Fallacy No. I.—All wealth is created by the labour of the working-class alone. Therefore it should be owned and controlled by that class. This is the first of the fundamental principles laid down in the Manifesto of the Socialist Party of Great Britain. It is the real foundation of the whole Socialist creed, as all the other principles and objects of Socialism are more or less dependent upon it. It has often been called “the great Socialist Lie," but I prefer to call it a grossly misleading half-truth. It is perfectly true that labour is a most important factor in the creation of wealth, but it is not the only factor, and the principle, as laid down, is misleading for two reasons. In the first place, because it ignores the other two factors, viz., Natural Resources and Capital
I patiently waded through the “Manifesto" referred to, but I was most annoyed to find the printer had left this “ first of the fundamental principles " out of my copy, and in fact the Socialist Party has never “laid down" any such principle. To a well-attuned ear (not a cabbage-leaf flap like my own) the word “Manifesto" is acoustically synonymous with “Declaration of Principles,” and possibly would look the same to a member of the Economic League. On this assumption, therefore, the reader is invited to compare this Fallacy No. 1 with what is stated in the Declaration of Principles on the back page of this Journal. Comparisons are odious, of course, but I have no doubt the reader will note how punctilious the Economic League have been in rendering an exact replica of our principles. On the other hand, if he is of a perverse disposition, he may not! Except for the fact that the principles state that the working-class have not the spook-like quality of being able to “create” wealth, but merely “produce” wealth by expending their labour upon “natural resources” (implied by the use of the term “land"), the fact that no ethical deductions are drawn as to what the working-class should or should not own and control, and the further fact that the principles very definitely and emphatically state how the working-class can abolish classes altogether and bring into being a classless society, which will democratically own and control the “means of living" in the interest of the whole community—not in the interest of a class which has ceased to exist; except for these paltry differences, the Economic League has "edited” our principles in the pleasing fashion usually associated with their propaganda, which invariably subordinates mere expediency to unequivocal expression of the truth. It may be excusable, however, on their part to refrain from adding difficulty to their case by taking the Socialist principles too literally.

That the Socialist dog may be beaten by any old stick—and quite jolly right, too!— is again ably demonstrated in the passage which follows on from the one last quoted:
  And, secondly, because it defines labour as that of the working-class alone, by which is implied, and evidently intended to imply for the delusion of the uninitiated, the labour of the so-called wage slave only, to the exclusion of mental (i.e. inventive and administrative) labour. The omission of natural resources as a factor in the creation of wealth is significant. Without natural resources there could be no wealth, and it is to be noted that, in the creation of this essential factor, neither industrial capital nor labour had any part or lot whatsoever. Many people, besides Socialists, do not seem to realise the importance and significance of the fact that the word "Capital” is derived from caput, the head, and this, coupled with the physiological fact that all physical actions emanate from the brain, clearly demonstrates that, in the creation of wealth, the work of caput, the head, is of infinitely greater importance than that of manus, the hand.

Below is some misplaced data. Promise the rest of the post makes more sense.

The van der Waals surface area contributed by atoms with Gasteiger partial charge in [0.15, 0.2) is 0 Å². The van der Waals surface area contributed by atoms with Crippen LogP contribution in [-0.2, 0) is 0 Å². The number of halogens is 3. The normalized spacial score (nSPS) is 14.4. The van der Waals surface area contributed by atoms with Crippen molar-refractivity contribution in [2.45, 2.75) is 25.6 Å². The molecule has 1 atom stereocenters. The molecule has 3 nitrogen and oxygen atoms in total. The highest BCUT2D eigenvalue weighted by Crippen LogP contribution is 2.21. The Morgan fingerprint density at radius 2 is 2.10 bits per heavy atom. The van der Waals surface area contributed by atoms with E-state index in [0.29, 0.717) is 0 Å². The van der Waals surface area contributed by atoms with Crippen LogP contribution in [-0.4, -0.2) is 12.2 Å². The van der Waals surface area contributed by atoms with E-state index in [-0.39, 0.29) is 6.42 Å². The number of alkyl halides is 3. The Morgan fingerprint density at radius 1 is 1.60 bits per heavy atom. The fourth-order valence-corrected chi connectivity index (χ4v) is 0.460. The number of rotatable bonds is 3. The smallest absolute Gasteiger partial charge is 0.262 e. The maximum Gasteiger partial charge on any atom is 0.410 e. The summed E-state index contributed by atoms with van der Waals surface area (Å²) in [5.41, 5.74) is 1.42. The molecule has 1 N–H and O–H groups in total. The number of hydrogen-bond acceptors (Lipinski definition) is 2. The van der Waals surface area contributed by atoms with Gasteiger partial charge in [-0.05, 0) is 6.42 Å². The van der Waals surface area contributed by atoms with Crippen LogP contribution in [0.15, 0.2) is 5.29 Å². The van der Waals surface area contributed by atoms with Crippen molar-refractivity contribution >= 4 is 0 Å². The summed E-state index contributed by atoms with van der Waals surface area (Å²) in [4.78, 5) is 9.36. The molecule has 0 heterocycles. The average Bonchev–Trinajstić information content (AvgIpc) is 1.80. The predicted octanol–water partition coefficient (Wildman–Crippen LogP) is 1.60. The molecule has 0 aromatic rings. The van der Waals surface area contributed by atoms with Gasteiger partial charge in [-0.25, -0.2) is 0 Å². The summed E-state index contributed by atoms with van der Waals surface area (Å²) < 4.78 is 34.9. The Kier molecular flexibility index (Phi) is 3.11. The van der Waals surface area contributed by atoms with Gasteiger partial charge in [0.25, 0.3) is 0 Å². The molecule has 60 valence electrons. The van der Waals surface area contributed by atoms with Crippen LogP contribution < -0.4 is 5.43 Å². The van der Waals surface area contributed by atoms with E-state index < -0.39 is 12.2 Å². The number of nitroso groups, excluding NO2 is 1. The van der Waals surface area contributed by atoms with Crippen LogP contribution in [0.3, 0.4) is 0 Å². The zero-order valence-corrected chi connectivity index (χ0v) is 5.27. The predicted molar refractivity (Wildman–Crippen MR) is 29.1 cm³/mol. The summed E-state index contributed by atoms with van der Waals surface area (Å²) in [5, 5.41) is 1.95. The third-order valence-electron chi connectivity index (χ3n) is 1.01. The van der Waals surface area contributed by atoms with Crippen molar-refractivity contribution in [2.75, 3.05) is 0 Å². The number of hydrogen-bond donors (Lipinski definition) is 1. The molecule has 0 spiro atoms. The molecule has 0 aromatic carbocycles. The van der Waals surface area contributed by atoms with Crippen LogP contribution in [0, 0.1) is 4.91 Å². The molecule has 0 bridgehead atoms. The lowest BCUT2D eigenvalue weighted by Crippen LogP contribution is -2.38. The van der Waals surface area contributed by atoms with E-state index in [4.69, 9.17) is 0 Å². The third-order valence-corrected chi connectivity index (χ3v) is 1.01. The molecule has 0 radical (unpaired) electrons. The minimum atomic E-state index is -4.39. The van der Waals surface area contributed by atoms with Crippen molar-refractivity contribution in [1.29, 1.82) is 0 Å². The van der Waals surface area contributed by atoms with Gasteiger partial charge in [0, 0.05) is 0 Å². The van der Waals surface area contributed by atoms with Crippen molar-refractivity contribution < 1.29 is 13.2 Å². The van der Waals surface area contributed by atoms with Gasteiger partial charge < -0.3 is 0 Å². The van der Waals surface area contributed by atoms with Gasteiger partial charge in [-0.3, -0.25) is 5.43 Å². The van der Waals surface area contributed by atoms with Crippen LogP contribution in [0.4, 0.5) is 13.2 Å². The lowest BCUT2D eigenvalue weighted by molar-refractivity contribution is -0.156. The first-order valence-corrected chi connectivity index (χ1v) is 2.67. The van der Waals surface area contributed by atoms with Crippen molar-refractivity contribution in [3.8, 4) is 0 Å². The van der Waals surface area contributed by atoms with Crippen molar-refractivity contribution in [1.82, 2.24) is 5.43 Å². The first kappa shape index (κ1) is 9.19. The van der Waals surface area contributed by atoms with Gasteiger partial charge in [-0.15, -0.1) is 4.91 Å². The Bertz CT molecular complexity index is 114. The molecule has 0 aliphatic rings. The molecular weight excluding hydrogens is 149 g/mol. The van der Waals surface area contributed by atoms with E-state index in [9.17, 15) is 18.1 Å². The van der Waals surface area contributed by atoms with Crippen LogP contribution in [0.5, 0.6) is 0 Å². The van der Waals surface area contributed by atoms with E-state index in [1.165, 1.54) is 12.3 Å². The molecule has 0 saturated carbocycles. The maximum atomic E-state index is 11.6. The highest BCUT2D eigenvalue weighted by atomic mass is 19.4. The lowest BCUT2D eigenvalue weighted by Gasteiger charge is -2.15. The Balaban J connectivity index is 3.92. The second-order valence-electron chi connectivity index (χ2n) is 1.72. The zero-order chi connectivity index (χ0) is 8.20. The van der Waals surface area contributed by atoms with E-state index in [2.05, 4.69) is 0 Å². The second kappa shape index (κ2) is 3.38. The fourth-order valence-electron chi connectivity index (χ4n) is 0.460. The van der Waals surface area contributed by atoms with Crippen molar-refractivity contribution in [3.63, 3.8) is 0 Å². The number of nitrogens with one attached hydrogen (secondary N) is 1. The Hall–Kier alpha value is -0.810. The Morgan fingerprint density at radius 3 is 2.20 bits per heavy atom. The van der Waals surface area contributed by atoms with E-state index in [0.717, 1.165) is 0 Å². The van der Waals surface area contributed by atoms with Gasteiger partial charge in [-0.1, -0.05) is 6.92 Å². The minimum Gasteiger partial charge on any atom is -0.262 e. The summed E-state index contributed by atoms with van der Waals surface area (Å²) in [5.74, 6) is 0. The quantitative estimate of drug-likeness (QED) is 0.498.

I should hate to presume, but might j not the term "Capital” be derived from “capio—I take ”? If this should be the case, "capital” would apparently mean "I take all,” but such an expression could only have significance in games of cards, so this derivation does not seem to fill the bill.

Obviously caput, the head, is of far more importance than manus, the hand, though both might be of equal utility in, say, knocking a nail in a wall—with a hammer, I mean! But these Capitalists have developed their heads to such a degree that they could knock screws into the sides of battleships with them, and in the event of a coal dispute they would be able to provide all the necessary fuel simply by meeting and putting, their heads together, wooden they? (Steady!)

Whilst I might agree with the Economic League that the Capitalist is far too brainy to indulge in such a coarse expedient as WORK while he can buy working-class brains to perform the functions of inventors, managers, supervisors, agents, administrators, foremen, and indeed every function necessary to the effective running of the Capitalist system, yet I think they are somewhat unkind to saddle the poor chap with the responsibility for the "direction” of industry. Take the coal industry, for example. The remarks of Lord Melchett (Alf Mond to myself and other intimates) in his presidential address to the Institute of Fuel (“Daily Herald,” November 22nd), if they refer to the Capitalist in the coal industry, do not accord them the justice they deserve.